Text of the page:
All over the Metro arguments are happening, fights brewing. A few loud lads scream "pull your head in" and jeer, while some drunken women try to sing along. It's an abusive evening where some still try to listen.

Marshall leaves and the lights go on and half the crowd boos while others laugh amazed, or shake their heads at what will likely be known as "The Great Cat Power Disaster of 2003." Rumor has it that Marshall has been on a bender all over town. That she was thrown out of the Courthouse Hotel the night before, no mean feat in Sydney's seedy-land if it's true. You know how people talk.

While the house lights burn she comes jigging back on stage, finally ready, it seems, to perform. Pounding away at the drums, your incompetent annoying kid sister. After a whole night of saying in every gesture "I'm not sure if I want to be here" and "I don't know if this is me," Chan Marshall, who hides her face in her hair and acts so mysterious and broken, suddenly sees a departing audience and starts saying look at me. Look at me. Please keep looking at me.


Fan review

Sydney The Basement (Sold Out). This was by far the most difficult venue to obtain tickets. It was by far the smallest and most personal venue. Around 200 capacity. Dinner was served to about 100 reserved tables. I was only able to gain entry by pure destiny, as the show was sold out for weeks in advance. I obtained tickets through a gentleman that listed them on EBay (so unbelievable!). It was a solo show.

Chan was spouting a flimsy white dress with jeans under. When she came out initially, she started interacting with us (audience) and had no predetermined list of material to perform (shocking a). After a few minutes I said "In my Kitchen" and to my suprise she not only performed it but did so completely "on" (if you have seen a show you probably know what I mean by on) untli the first chorus and then explained that the song got really loud after that and didn't want to do the rest (Cool). I had the waitress give her a double jack Daniels. She said 'I wasn't going to drink tonight... Anti Depresents and Alcohol...(good shit intended meaning). She seemed to like the jack though later I learned she prefers high grade Scotch. A bit later she asked "how do you like my new dress" (whistles). A man said "it would look better without the jeans" (I don't know this man but I saw him in the mirror yesterday) a woman said "he's a regular asshole" the man said "its a dress man". Chan smiled, as to suggest he's alright thanks for the compliment. (Sorry to do all this crowd interaction stuff but it really was the most poigniant aspect of many of the shows). It was as if these were pieces of montage art with the audience as medium.

There were a myriad of extended discussions about certain pieces of work. Chan was extremely interested in learning more about the people in the audience. Carrying on full scale "private" discussions with many of them. I was struck by the shear volume of Piano pieces, heretofor unbeknown to me (I had yet to here "you are free" with any focus). About half of the songs started were finished, but every single stitch of work was straight from the muse. When the muse left the work abruptly stopped. Chan did not appologize (I only mention this because she often does for no apparent reason).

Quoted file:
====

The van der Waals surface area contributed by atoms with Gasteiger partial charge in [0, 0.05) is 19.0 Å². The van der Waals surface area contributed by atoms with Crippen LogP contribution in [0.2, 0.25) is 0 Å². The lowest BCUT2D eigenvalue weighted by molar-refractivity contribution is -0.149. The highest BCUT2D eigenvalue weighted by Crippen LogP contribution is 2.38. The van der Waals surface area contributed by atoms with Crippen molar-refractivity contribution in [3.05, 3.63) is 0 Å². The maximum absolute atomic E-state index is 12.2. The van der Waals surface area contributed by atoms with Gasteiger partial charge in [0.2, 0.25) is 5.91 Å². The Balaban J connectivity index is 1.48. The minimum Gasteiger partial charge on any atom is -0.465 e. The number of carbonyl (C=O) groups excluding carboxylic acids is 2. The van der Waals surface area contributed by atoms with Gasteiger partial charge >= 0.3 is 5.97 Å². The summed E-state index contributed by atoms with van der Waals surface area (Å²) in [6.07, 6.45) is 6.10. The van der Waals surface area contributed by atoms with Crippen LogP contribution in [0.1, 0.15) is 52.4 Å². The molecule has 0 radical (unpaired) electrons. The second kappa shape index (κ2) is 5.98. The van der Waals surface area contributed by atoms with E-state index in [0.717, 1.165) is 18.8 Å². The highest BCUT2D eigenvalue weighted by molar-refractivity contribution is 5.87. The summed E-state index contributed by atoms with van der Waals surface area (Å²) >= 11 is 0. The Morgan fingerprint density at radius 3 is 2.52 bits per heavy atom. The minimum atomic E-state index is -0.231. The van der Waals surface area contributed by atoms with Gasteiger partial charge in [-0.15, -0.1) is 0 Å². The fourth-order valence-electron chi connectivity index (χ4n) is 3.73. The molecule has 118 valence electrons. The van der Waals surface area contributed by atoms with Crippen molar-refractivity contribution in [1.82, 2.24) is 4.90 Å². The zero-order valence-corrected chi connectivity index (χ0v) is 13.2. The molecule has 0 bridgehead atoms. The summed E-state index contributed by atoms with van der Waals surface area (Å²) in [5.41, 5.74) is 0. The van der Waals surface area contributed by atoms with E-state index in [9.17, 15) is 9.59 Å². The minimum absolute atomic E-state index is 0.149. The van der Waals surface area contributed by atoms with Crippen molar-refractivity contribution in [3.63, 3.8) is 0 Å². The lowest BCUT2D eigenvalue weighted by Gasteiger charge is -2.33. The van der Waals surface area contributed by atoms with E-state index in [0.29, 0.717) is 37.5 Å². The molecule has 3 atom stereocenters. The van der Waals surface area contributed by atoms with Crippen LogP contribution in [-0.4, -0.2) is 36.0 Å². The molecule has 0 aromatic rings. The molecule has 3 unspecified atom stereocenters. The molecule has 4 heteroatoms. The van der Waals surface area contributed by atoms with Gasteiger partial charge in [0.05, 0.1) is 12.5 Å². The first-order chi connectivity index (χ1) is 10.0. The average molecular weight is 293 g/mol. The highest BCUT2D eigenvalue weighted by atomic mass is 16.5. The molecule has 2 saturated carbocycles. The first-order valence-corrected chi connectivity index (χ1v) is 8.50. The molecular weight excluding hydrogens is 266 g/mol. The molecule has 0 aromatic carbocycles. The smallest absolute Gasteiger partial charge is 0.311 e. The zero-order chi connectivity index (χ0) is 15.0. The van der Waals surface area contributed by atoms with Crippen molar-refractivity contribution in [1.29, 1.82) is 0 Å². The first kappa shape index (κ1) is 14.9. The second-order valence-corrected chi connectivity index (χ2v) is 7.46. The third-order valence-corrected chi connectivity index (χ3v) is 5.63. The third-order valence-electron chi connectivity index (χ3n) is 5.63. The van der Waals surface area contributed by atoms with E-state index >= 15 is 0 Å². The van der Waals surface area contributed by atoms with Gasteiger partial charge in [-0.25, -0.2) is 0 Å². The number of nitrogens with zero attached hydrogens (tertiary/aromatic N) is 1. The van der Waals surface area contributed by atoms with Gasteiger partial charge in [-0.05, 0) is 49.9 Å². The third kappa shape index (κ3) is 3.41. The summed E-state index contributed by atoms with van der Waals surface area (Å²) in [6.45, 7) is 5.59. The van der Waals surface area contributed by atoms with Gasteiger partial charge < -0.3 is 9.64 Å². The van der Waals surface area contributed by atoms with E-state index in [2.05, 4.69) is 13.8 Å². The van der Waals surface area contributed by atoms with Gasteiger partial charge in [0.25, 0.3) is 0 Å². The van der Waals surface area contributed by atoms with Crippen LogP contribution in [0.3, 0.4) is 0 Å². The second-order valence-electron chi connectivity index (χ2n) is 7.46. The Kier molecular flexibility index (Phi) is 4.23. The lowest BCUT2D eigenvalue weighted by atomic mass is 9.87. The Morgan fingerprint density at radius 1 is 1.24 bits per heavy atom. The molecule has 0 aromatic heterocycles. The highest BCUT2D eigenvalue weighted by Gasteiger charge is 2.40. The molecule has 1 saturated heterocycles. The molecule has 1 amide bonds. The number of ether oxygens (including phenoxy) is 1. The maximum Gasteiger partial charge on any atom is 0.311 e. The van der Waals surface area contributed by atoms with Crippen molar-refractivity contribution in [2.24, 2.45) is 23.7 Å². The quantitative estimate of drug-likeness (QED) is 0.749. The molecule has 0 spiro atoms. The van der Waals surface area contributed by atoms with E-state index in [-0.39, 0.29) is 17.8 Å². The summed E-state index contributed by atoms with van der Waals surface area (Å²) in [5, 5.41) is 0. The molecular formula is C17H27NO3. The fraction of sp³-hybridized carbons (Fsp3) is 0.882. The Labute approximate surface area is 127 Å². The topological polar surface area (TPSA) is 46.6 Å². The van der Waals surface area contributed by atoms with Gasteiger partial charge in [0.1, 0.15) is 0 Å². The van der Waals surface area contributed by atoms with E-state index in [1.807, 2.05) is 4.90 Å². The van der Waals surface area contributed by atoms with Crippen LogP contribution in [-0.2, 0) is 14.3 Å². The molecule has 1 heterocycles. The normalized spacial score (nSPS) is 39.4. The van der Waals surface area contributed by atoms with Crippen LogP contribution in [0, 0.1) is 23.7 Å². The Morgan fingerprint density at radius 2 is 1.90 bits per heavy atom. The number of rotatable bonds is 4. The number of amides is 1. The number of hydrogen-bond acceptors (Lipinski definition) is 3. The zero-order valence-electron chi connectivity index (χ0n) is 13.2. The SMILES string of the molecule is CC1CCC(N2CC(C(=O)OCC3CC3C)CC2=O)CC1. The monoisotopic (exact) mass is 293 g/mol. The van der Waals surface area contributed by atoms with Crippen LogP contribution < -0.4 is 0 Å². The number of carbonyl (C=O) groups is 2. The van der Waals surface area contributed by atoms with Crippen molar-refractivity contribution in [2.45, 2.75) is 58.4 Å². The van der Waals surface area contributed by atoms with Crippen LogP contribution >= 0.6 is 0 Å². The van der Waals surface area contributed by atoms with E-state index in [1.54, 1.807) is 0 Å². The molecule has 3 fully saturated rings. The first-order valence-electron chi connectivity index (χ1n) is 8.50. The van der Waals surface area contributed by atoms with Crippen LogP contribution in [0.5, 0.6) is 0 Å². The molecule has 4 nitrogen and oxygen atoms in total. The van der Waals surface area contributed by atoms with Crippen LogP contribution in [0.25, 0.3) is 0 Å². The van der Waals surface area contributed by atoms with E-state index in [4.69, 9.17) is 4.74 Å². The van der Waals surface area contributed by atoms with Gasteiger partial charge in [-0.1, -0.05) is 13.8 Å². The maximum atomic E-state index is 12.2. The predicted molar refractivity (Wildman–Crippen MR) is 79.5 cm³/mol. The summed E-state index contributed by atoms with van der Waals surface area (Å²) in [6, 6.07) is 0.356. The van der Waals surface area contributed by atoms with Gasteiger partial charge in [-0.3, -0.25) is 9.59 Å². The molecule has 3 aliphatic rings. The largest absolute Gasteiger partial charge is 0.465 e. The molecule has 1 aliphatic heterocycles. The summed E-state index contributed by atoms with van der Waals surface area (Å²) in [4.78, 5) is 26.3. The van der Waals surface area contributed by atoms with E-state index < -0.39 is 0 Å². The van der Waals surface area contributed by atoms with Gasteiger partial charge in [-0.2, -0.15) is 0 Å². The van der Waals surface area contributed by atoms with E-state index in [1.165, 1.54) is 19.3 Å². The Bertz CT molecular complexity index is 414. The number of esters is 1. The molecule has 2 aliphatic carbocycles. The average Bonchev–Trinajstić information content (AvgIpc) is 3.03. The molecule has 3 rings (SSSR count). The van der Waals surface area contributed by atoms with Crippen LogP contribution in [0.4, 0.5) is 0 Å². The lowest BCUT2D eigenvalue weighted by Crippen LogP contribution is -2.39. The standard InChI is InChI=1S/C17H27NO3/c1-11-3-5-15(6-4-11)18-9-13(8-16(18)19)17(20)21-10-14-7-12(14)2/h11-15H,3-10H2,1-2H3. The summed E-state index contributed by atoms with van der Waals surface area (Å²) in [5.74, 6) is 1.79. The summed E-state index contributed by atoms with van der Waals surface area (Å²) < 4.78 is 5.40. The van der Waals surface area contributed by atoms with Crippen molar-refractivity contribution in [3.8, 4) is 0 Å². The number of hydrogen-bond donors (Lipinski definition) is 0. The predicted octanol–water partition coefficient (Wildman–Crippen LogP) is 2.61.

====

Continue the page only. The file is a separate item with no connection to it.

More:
Chan interjected on more than one occassion that the promoters did not like all the audience interaction stuff and called her unprofessional. She specifically said "fuck that shit" and pushed the concept of 'this is who we are we care about each other deal with it" ("" my interpretation). This audience was very receptive to this. As if they had come to "feel" Chan and were interested in the work only in so far as it presented a feeling of understanding and comprehension of who/what this is. Rather than being about a bunch of songs. This show was about a bunch of moments & interactions (that I truely treasure), some of which related to songs. It was truely one of the most unique and beautiful things I have witnessed.

The club was divided into 3 separate areas with unique offerings. One was a lounge which many of the musicians hung out after the show with the audience. We all drank A LOT. If there are any specific questions regarding this or the others shows I can answer them. This is what I took away and strikes me as significant.

"Ready to get depressed?" - Chan, 11/16/13

Messages : 3481
Thanks : 17
Date d'inscription : 2012-02-14

Back to top Go down

Back to top

Permissions in this forum:
You cannot reply to topics in this forum